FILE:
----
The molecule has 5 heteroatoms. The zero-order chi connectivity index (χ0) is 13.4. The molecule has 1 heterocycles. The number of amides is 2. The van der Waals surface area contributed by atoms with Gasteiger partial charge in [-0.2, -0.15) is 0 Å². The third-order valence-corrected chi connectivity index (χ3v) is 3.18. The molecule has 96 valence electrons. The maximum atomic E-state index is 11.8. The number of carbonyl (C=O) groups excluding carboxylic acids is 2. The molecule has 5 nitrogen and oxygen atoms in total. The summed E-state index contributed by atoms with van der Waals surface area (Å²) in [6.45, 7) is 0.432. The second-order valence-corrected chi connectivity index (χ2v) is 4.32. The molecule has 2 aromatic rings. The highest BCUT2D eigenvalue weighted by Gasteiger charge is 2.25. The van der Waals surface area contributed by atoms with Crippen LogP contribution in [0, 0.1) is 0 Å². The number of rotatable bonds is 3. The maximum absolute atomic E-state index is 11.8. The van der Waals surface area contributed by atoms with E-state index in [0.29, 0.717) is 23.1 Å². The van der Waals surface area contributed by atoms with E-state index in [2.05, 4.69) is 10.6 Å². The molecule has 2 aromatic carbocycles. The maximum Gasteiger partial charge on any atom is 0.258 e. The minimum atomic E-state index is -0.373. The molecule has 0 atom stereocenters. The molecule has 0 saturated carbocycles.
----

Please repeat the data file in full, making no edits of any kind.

The molecule has 5 heteroatoms. The zero-order chi connectivity index (χ0) is 13.4. The molecule has 1 heterocycles. The number of amides is 2. The van der Waals surface area contributed by atoms with Gasteiger partial charge in [-0.2, -0.15) is 0 Å². The third-order valence-corrected chi connectivity index (χ3v) is 3.18. The molecule has 96 valence electrons. The maximum atomic E-state index is 11.8. The number of carbonyl (C=O) groups excluding carboxylic acids is 2. The molecule has 5 nitrogen and oxygen atoms in total. The summed E-state index contributed by atoms with van der Waals surface area (Å²) in [6.45, 7) is 0.432. The second-order valence-corrected chi connectivity index (χ2v) is 4.32. The molecule has 2 aromatic rings. The highest BCUT2D eigenvalue weighted by Gasteiger charge is 2.25. The van der Waals surface area contributed by atoms with Crippen LogP contribution in [0, 0.1) is 0 Å². The number of rotatable bonds is 3. The maximum absolute atomic E-state index is 11.8. The van der Waals surface area contributed by atoms with E-state index in [0.29, 0.717) is 23.1 Å². The van der Waals surface area contributed by atoms with E-state index in [2.05, 4.69) is 10.6 Å². The molecule has 2 aromatic carbocycles. The maximum Gasteiger partial charge on any atom is 0.258 e. The minimum atomic E-state index is -0.373. The molecule has 0 atom stereocenters. The molecule has 0 saturated carbocycles.